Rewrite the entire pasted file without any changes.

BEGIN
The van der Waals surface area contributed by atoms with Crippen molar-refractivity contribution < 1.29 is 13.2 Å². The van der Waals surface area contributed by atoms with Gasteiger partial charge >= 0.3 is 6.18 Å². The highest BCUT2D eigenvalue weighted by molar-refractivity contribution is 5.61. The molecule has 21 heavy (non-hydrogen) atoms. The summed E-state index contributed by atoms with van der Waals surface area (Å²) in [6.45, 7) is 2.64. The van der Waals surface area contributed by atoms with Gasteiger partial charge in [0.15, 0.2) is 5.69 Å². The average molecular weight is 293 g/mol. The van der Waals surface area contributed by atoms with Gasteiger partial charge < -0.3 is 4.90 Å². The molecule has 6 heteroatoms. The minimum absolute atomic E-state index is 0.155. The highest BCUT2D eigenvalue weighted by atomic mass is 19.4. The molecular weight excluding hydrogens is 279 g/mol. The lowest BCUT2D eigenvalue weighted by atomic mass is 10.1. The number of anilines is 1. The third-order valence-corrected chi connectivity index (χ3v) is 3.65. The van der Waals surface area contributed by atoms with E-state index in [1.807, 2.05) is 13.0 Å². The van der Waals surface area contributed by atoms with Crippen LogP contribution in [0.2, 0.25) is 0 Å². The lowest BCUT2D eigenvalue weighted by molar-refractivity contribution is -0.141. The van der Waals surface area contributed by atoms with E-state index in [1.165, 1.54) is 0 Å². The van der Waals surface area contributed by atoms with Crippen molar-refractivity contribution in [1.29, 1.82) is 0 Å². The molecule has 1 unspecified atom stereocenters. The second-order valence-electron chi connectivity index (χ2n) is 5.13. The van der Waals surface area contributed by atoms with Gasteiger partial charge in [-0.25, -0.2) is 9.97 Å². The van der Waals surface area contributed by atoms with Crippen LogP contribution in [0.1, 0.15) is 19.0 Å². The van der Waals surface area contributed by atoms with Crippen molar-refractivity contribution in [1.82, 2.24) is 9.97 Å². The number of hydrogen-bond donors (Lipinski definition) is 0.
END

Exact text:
The van der Waals surface area contributed by atoms with Crippen molar-refractivity contribution < 1.29 is 13.2 Å². The van der Waals surface area contributed by atoms with Gasteiger partial charge >= 0.3 is 6.18 Å². The highest BCUT2D eigenvalue weighted by molar-refractivity contribution is 5.61. The molecule has 21 heavy (non-hydrogen) atoms. The summed E-state index contributed by atoms with van der Waals surface area (Å²) in [6.45, 7) is 2.64. The van der Waals surface area contributed by atoms with Gasteiger partial charge in [0.15, 0.2) is 5.69 Å². The average molecular weight is 293 g/mol. The van der Waals surface area contributed by atoms with Gasteiger partial charge < -0.3 is 4.90 Å². The molecule has 6 heteroatoms. The minimum absolute atomic E-state index is 0.155. The highest BCUT2D eigenvalue weighted by atomic mass is 19.4. The molecular weight excluding hydrogens is 279 g/mol. The lowest BCUT2D eigenvalue weighted by atomic mass is 10.1. The number of anilines is 1. The third-order valence-corrected chi connectivity index (χ3v) is 3.65. The van der Waals surface area contributed by atoms with E-state index in [1.807, 2.05) is 13.0 Å². The van der Waals surface area contributed by atoms with Crippen LogP contribution in [0.2, 0.25) is 0 Å². The lowest BCUT2D eigenvalue weighted by molar-refractivity contribution is -0.141. The van der Waals surface area contributed by atoms with E-state index in [1.165, 1.54) is 0 Å². The van der Waals surface area contributed by atoms with Crippen molar-refractivity contribution in [1.29, 1.82) is 0 Å². The molecule has 1 unspecified atom stereocenters. The second-order valence-electron chi connectivity index (χ2n) is 5.13. The van der Waals surface area contributed by atoms with Gasteiger partial charge in [-0.25, -0.2) is 9.97 Å². The van der Waals surface area contributed by atoms with Crippen LogP contribution in [0.1, 0.15) is 19.0 Å². The van der Waals surface area contributed by atoms with Crippen molar-refractivity contribution in [1.82, 2.24) is 9.97 Å². The number of hydrogen-bond donors (Lipinski definition) is 0.